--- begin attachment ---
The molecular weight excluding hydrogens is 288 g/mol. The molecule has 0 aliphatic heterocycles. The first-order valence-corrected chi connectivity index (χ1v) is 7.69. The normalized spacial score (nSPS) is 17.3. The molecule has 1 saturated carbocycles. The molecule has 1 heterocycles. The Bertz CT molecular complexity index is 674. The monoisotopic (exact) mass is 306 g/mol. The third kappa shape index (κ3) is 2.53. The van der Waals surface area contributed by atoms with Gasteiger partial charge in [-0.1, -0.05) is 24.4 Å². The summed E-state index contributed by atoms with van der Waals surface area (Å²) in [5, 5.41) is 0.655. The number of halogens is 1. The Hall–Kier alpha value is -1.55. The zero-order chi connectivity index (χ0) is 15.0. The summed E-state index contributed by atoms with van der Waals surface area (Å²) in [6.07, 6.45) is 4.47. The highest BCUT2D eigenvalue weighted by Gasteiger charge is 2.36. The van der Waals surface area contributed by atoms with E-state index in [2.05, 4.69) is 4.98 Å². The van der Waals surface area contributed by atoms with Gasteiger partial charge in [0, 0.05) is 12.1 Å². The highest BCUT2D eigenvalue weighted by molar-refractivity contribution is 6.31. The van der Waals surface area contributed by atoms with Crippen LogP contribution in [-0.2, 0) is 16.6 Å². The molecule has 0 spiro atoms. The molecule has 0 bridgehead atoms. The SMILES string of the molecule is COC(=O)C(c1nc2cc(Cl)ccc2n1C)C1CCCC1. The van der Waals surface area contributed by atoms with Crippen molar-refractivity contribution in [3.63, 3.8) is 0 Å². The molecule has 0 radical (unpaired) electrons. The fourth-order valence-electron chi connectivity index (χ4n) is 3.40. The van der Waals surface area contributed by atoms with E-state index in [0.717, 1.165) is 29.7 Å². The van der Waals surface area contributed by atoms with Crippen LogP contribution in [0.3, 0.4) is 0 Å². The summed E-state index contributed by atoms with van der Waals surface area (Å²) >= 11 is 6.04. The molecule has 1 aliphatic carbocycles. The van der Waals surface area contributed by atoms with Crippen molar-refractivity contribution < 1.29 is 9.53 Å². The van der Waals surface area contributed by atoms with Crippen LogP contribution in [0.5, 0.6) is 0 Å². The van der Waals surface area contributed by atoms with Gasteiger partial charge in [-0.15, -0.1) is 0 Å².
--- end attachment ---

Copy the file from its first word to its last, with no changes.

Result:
The molecular weight excluding hydrogens is 288 g/mol. The molecule has 0 aliphatic heterocycles. The first-order valence-corrected chi connectivity index (χ1v) is 7.69. The normalized spacial score (nSPS) is 17.3. The molecule has 1 saturated carbocycles. The molecule has 1 heterocycles. The Bertz CT molecular complexity index is 674. The monoisotopic (exact) mass is 306 g/mol. The third kappa shape index (κ3) is 2.53. The van der Waals surface area contributed by atoms with Gasteiger partial charge in [-0.1, -0.05) is 24.4 Å². The summed E-state index contributed by atoms with van der Waals surface area (Å²) in [5, 5.41) is 0.655. The number of halogens is 1. The Hall–Kier alpha value is -1.55. The zero-order chi connectivity index (χ0) is 15.0. The summed E-state index contributed by atoms with van der Waals surface area (Å²) in [6.07, 6.45) is 4.47. The highest BCUT2D eigenvalue weighted by Gasteiger charge is 2.36. The van der Waals surface area contributed by atoms with E-state index in [2.05, 4.69) is 4.98 Å². The van der Waals surface area contributed by atoms with Gasteiger partial charge in [0, 0.05) is 12.1 Å². The highest BCUT2D eigenvalue weighted by molar-refractivity contribution is 6.31. The van der Waals surface area contributed by atoms with Crippen LogP contribution in [-0.2, 0) is 16.6 Å². The molecule has 0 spiro atoms. The molecule has 0 bridgehead atoms. The SMILES string of the molecule is COC(=O)C(c1nc2cc(Cl)ccc2n1C)C1CCCC1. The van der Waals surface area contributed by atoms with Crippen molar-refractivity contribution in [3.63, 3.8) is 0 Å². The molecule has 0 radical (unpaired) electrons. The fourth-order valence-electron chi connectivity index (χ4n) is 3.40. The van der Waals surface area contributed by atoms with E-state index in [0.717, 1.165) is 29.7 Å². The van der Waals surface area contributed by atoms with Crippen LogP contribution in [0.3, 0.4) is 0 Å². The summed E-state index contributed by atoms with van der Waals surface area (Å²) >= 11 is 6.04. The molecule has 1 aliphatic carbocycles. The van der Waals surface area contributed by atoms with Crippen molar-refractivity contribution < 1.29 is 9.53 Å². The van der Waals surface area contributed by atoms with Crippen LogP contribution in [0.5, 0.6) is 0 Å². The van der Waals surface area contributed by atoms with Gasteiger partial charge in [-0.15, -0.1) is 0 Å².